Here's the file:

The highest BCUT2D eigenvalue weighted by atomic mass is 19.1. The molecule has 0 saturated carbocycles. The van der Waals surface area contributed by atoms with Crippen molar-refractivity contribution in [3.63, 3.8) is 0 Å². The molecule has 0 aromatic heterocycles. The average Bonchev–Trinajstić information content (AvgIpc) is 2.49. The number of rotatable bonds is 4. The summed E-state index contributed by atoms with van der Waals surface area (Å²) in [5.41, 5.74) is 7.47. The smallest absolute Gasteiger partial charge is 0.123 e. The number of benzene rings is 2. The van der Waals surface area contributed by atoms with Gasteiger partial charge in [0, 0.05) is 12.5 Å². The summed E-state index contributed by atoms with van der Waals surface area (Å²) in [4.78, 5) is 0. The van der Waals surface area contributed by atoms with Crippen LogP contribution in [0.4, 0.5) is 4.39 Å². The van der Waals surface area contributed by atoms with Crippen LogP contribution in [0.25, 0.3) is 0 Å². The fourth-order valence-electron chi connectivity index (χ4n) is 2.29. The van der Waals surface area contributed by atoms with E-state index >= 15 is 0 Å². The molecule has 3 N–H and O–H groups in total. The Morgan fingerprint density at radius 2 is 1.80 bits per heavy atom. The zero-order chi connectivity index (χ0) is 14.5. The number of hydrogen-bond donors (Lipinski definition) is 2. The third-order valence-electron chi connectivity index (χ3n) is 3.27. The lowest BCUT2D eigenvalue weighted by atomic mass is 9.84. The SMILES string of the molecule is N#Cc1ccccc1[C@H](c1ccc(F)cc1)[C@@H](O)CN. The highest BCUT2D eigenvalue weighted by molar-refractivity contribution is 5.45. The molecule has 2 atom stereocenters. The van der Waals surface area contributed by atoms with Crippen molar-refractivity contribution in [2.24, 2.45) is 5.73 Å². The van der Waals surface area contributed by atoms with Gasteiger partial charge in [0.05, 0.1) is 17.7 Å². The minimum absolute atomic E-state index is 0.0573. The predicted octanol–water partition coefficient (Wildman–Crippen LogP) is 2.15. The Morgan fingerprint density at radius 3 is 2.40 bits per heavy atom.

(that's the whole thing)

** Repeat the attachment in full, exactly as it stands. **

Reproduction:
The highest BCUT2D eigenvalue weighted by atomic mass is 19.1. The molecule has 0 saturated carbocycles. The van der Waals surface area contributed by atoms with Crippen molar-refractivity contribution in [3.63, 3.8) is 0 Å². The molecule has 0 aromatic heterocycles. The average Bonchev–Trinajstić information content (AvgIpc) is 2.49. The number of rotatable bonds is 4. The summed E-state index contributed by atoms with van der Waals surface area (Å²) in [5.41, 5.74) is 7.47. The smallest absolute Gasteiger partial charge is 0.123 e. The number of benzene rings is 2. The van der Waals surface area contributed by atoms with Gasteiger partial charge in [0, 0.05) is 12.5 Å². The summed E-state index contributed by atoms with van der Waals surface area (Å²) in [4.78, 5) is 0. The van der Waals surface area contributed by atoms with Crippen LogP contribution in [0.4, 0.5) is 4.39 Å². The van der Waals surface area contributed by atoms with Crippen LogP contribution in [0.25, 0.3) is 0 Å². The fourth-order valence-electron chi connectivity index (χ4n) is 2.29. The van der Waals surface area contributed by atoms with E-state index >= 15 is 0 Å². The molecule has 3 N–H and O–H groups in total. The Morgan fingerprint density at radius 2 is 1.80 bits per heavy atom. The zero-order chi connectivity index (χ0) is 14.5. The number of hydrogen-bond donors (Lipinski definition) is 2. The third-order valence-electron chi connectivity index (χ3n) is 3.27. The lowest BCUT2D eigenvalue weighted by atomic mass is 9.84. The SMILES string of the molecule is N#Cc1ccccc1[C@H](c1ccc(F)cc1)[C@@H](O)CN. The highest BCUT2D eigenvalue weighted by molar-refractivity contribution is 5.45. The molecule has 2 atom stereocenters. The van der Waals surface area contributed by atoms with Crippen molar-refractivity contribution in [2.24, 2.45) is 5.73 Å². The van der Waals surface area contributed by atoms with Gasteiger partial charge in [0.05, 0.1) is 17.7 Å². The minimum absolute atomic E-state index is 0.0573. The predicted octanol–water partition coefficient (Wildman–Crippen LogP) is 2.15. The Morgan fingerprint density at radius 3 is 2.40 bits per heavy atom.